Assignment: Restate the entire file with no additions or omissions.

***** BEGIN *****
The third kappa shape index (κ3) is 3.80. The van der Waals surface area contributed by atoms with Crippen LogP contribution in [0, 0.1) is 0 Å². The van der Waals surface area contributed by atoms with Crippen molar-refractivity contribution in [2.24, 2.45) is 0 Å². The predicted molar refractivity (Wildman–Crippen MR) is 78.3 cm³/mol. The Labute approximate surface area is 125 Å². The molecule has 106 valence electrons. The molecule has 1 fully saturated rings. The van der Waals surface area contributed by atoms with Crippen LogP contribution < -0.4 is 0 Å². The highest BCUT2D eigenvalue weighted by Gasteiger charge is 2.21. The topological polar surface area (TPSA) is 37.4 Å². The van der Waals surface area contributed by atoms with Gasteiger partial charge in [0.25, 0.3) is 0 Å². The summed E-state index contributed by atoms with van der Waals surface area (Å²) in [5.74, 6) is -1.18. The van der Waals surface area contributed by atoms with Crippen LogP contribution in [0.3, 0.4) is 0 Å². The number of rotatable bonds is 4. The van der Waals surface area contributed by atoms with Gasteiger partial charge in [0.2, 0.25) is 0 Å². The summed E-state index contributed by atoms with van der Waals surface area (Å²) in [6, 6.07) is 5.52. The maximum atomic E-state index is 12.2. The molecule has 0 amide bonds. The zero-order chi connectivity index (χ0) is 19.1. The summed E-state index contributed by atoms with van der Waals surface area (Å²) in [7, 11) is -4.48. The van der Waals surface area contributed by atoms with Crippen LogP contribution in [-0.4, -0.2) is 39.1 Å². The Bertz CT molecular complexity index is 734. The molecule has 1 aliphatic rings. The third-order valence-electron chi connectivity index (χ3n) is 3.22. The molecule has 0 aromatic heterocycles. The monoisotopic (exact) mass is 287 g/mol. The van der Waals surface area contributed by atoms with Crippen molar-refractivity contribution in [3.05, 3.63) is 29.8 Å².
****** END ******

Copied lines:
The third kappa shape index (κ3) is 3.80. The van der Waals surface area contributed by atoms with Crippen LogP contribution in [0, 0.1) is 0 Å². The van der Waals surface area contributed by atoms with Crippen molar-refractivity contribution in [2.24, 2.45) is 0 Å². The predicted molar refractivity (Wildman–Crippen MR) is 78.3 cm³/mol. The Labute approximate surface area is 125 Å². The molecule has 106 valence electrons. The molecule has 1 fully saturated rings. The van der Waals surface area contributed by atoms with Crippen LogP contribution < -0.4 is 0 Å². The highest BCUT2D eigenvalue weighted by Gasteiger charge is 2.21. The topological polar surface area (TPSA) is 37.4 Å². The van der Waals surface area contributed by atoms with Gasteiger partial charge in [0.25, 0.3) is 0 Å². The summed E-state index contributed by atoms with van der Waals surface area (Å²) in [5.74, 6) is -1.18. The van der Waals surface area contributed by atoms with Crippen LogP contribution in [0.3, 0.4) is 0 Å². The number of rotatable bonds is 4. The van der Waals surface area contributed by atoms with Gasteiger partial charge in [0.2, 0.25) is 0 Å². The summed E-state index contributed by atoms with van der Waals surface area (Å²) in [6, 6.07) is 5.52. The maximum atomic E-state index is 12.2. The molecule has 0 amide bonds. The zero-order chi connectivity index (χ0) is 19.1. The summed E-state index contributed by atoms with van der Waals surface area (Å²) in [7, 11) is -4.48. The van der Waals surface area contributed by atoms with Crippen LogP contribution in [-0.4, -0.2) is 39.1 Å². The Bertz CT molecular complexity index is 734. The molecule has 1 aliphatic rings. The third-order valence-electron chi connectivity index (χ3n) is 3.22. The molecule has 0 aromatic heterocycles. The monoisotopic (exact) mass is 287 g/mol. The van der Waals surface area contributed by atoms with Crippen molar-refractivity contribution in [3.05, 3.63) is 29.8 Å².